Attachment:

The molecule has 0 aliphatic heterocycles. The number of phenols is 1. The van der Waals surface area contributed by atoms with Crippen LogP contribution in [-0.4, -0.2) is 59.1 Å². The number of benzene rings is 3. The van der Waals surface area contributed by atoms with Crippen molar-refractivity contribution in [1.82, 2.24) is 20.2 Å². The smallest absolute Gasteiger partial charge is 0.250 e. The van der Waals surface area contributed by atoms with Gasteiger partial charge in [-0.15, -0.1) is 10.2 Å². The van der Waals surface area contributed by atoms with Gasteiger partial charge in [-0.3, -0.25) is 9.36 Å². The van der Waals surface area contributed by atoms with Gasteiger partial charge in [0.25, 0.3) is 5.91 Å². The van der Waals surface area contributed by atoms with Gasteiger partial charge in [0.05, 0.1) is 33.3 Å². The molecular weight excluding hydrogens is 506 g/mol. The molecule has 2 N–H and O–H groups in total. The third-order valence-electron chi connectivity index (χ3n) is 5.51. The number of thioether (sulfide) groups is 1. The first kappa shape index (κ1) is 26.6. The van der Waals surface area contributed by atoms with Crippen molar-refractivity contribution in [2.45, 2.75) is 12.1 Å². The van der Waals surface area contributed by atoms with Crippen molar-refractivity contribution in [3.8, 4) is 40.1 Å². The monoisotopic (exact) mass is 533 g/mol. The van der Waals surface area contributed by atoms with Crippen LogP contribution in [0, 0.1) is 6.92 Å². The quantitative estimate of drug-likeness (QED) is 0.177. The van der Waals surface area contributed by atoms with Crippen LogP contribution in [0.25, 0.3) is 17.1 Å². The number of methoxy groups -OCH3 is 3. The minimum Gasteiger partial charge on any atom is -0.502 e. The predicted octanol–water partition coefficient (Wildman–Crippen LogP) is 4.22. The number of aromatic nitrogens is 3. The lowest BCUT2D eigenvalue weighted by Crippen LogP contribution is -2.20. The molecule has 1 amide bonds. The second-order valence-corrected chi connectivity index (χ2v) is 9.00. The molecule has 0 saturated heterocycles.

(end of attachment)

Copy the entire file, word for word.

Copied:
The molecule has 0 aliphatic heterocycles. The number of phenols is 1. The van der Waals surface area contributed by atoms with Crippen LogP contribution in [-0.4, -0.2) is 59.1 Å². The number of benzene rings is 3. The van der Waals surface area contributed by atoms with Crippen molar-refractivity contribution in [1.82, 2.24) is 20.2 Å². The smallest absolute Gasteiger partial charge is 0.250 e. The van der Waals surface area contributed by atoms with Gasteiger partial charge in [-0.15, -0.1) is 10.2 Å². The van der Waals surface area contributed by atoms with Gasteiger partial charge in [-0.3, -0.25) is 9.36 Å². The van der Waals surface area contributed by atoms with Gasteiger partial charge in [0.25, 0.3) is 5.91 Å². The van der Waals surface area contributed by atoms with Gasteiger partial charge in [0.05, 0.1) is 33.3 Å². The molecular weight excluding hydrogens is 506 g/mol. The molecule has 2 N–H and O–H groups in total. The third-order valence-electron chi connectivity index (χ3n) is 5.51. The number of thioether (sulfide) groups is 1. The first kappa shape index (κ1) is 26.6. The van der Waals surface area contributed by atoms with Crippen molar-refractivity contribution in [2.45, 2.75) is 12.1 Å². The van der Waals surface area contributed by atoms with Crippen molar-refractivity contribution in [3.8, 4) is 40.1 Å². The monoisotopic (exact) mass is 533 g/mol. The van der Waals surface area contributed by atoms with Crippen LogP contribution in [0, 0.1) is 6.92 Å². The quantitative estimate of drug-likeness (QED) is 0.177. The van der Waals surface area contributed by atoms with Crippen LogP contribution in [0.25, 0.3) is 17.1 Å². The number of methoxy groups -OCH3 is 3. The minimum Gasteiger partial charge on any atom is -0.502 e. The predicted octanol–water partition coefficient (Wildman–Crippen LogP) is 4.22. The number of aromatic nitrogens is 3. The lowest BCUT2D eigenvalue weighted by Crippen LogP contribution is -2.20. The molecule has 1 amide bonds. The second-order valence-corrected chi connectivity index (χ2v) is 9.00. The molecule has 0 saturated heterocycles.